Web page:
Elys’ approach has always been methodical and prudent, particularly in terms of product preparation, which we expect will be adopted by a large number of operators seeking a cutting-edge end-to-end solution across the country over the next phase of growth in the U.S. sports betting market. To that end, we will always be interested in jurisdictions that allow retail and mobile sports betting in any size venue and we are creating a road map of states with sustainable tax models for Elys to expand into.
Elys announced earlier this year a deal with Lottomatica to develop a North American-focused sportsbook platform. What can you tell us about this partnership and the company’s digital rollout? What synergies do you expect from Elys’ omnichannel strategy going forward? And lastly, what can you tell us in regards to opportunities in the Canadian market?
As mentioned, we are proceeding prudently in both our small and large land-based architectures and the same holds true for our digital offering. Both Elys and Lottomatica are very focused on launching in the market with the best possible product, as such, our design build is on pace for first testing prior to the end of this fiscal year and we expect to have a public launch soon thereafter.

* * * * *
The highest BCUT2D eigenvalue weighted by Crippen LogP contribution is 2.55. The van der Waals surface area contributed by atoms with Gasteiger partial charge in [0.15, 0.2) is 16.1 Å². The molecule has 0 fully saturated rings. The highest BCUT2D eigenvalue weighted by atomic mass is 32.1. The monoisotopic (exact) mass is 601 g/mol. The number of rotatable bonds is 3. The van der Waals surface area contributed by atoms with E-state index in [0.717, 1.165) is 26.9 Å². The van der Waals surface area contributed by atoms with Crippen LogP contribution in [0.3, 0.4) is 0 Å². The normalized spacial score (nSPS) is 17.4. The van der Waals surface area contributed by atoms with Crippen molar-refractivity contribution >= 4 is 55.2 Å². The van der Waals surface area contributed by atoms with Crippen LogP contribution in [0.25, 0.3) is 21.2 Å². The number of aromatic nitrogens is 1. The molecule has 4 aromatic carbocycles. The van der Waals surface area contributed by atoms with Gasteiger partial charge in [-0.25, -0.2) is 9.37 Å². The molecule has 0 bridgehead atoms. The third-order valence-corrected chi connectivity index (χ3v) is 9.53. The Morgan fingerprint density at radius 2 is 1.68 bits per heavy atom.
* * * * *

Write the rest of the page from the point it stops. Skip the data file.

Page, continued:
The synergies that bind Elys and Lottomatica are firmly rooted in our common core experiences in the highly competitive European sports betting space where players can get their bets in through both online and land-based channels. The more our respective teams are engaged in the product build, the better the customer-facing ideas are fostered.
The Canadian market is, as one might expect, a long-game prospect for Elys. With the competition aggressively jumping into the new space, we believe that its very early in the cycle to constitute a gainful business case to immediately enter the Canadian market.